NYS Bill Would Ban TAP Funds From Students Engaging in Antisemitism

By Reuvain Borchardt

A New York State Police Department cruiser is parked in front of Cornell University’s Center for Jewish Living, in Ithaca, NY, Monday, Oct 30, 2023. (AP Photo/David Bauder)

NEW YORK — A bill proposed by Republicans in the state Legislature would ban New York State Tuition Assistance Program (TAP) funds from college and graduate students engaging in antisemitism that incites or threatens violence.  

“Seeing antisemitism not just openly embraced, but celebrated, since the October 7th attack has been shocking,” said Sen. Bill Weber (R-Rockland), sponsor of the Senate bill. “There is something deeply wrong and deeply sick when those who are supposed to be among the most educated in our country have internalized lies and hatred.”

The Senate bill has four co-sponsors, all Republican. A companion Assembly bill has not been formally introduced yet, but will be sponsored by Assemblyman Ari Brown (R-Nassau).

TAP “was designed to help hardworking students achieve their dreams of a college education,” Brown said.” Students who glorify terrorist attacks against our Jewish brethren and or promote the evil ideologies of Nazism and antisemitism should not receive a single cent of taxpayer money. Continuing one’s education is a privilege that comes with responsibilities. It is not a right, and it will not be subsidized for those who celebrate violence and prejudice.”

The Anti-Defamation League (ADL), recorded a nearly 400 percent rise in antisemitic incidents across the United States in the 17 days after Hamas’ October 7th attack on Israeli towns, in which the terror group killed 1,200 people, mostly civilian and many in barbaric fashion.

There have also been instances of harassment, threats and assaults on college campuses, as well as pro-Palestinian rallies that have included slogans like, “From the river to the sea, Palestine will be free,” which some consider to be a call to genocide of Israeli Jews.

An ADL survey published Nov. 29 shows that 73% of Jewish college students report experiencing or witnessing some form of antisemitism since the beginning of the 2023-2024 school year alone. By comparison, prior to this school year, 70% of Jewish college students experienced at least some form of antisemitism throughout their entire college experience. Prior to October 7th, 63.7% of Jewish students pre-October 7th felt “very” or “extremely” comfortable being Jewish on campus, but now only 38.6% do.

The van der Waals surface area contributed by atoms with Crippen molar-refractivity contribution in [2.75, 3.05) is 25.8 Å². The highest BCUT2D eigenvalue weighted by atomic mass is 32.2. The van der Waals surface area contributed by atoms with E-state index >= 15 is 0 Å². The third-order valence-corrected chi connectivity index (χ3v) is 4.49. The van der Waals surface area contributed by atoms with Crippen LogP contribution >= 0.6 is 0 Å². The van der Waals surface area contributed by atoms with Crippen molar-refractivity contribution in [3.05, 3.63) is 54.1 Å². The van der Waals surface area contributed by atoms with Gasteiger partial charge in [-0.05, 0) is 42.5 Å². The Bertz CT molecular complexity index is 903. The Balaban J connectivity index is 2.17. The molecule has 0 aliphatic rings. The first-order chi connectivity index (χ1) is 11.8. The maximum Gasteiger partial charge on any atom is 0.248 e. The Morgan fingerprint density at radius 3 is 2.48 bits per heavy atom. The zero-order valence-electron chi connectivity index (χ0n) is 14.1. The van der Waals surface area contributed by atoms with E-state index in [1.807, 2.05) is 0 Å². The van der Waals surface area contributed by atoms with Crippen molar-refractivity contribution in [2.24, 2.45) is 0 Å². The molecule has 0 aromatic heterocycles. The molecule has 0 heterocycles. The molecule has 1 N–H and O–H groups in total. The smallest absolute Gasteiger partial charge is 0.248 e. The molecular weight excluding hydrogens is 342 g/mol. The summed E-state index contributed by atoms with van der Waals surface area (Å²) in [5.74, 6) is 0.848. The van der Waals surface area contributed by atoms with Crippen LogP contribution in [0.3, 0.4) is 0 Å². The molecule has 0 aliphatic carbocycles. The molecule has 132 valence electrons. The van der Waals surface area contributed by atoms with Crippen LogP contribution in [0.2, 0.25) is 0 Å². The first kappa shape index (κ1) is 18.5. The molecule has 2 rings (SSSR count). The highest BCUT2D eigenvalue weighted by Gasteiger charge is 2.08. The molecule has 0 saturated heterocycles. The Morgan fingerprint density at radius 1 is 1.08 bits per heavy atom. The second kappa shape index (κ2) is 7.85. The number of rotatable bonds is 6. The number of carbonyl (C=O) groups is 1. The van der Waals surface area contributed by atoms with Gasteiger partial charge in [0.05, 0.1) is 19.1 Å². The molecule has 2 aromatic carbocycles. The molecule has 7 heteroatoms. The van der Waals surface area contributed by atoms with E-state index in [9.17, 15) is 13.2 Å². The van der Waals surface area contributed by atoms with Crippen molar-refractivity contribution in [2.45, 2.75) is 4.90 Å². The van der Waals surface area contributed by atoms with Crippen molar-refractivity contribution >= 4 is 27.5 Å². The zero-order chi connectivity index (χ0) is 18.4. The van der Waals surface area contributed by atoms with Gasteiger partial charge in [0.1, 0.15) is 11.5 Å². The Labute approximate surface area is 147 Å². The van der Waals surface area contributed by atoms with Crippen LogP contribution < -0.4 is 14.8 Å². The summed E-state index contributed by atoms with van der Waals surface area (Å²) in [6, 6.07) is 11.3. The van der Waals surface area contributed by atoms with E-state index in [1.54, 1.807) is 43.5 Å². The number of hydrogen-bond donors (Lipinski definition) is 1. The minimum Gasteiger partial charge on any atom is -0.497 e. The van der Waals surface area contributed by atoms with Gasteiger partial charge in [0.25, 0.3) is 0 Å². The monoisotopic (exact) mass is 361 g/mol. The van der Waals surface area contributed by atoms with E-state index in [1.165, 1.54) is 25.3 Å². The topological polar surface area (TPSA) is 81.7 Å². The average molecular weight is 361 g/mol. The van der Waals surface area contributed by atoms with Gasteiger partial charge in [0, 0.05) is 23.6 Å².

TAP funds are awarded New York residents attending approved schools within the state, and can amount to up to $5,665 annually.

According to the proposed bill, “No tuition assistance award shall be provided to any student, in any academic year, who has knowingly engaged in  promoting  antisemitism in a manner that is directed to inciting or producing  imminent lawless action and is likely to incite or produce such  action that constitutes ‘true threats,’ … or that constitutes ‘fighting words … ’” as defined by U.S. Supreme Court precedent. “Antisemitism” will be determined per the definition of the International Holocaust Remembrance Alliance, which includes things like “Calling for, aiding, or justifying the killing or harming of Jews in the name of a radical ideology or an extremist view of religion,” “Denying the Jewish people their right to self-determination, e.g., by claiming that the existence of a State of Israel is a racist endeavor,” “Applying double standards by requiring of it a behavior not expected or demanded of any other democratic nation,” and “Holding Jews collectively responsible for actions of the state of Israel.”

This is not the first bill Republicans have introduced since October 7th to try to combat rising antisemitism on college campuses.

The “Dismantling Student Antisemitism Act,” (whose co-sponsors include Weber and Brown, among other Republicans), would mandate training for students, faculty, and staff, and require institutions to annually report measures to combat hate, including antisemitism. Schools that fail to comply with certain requirements would be ineligible to receive state funding.

Matis Glenn contributed to this report.


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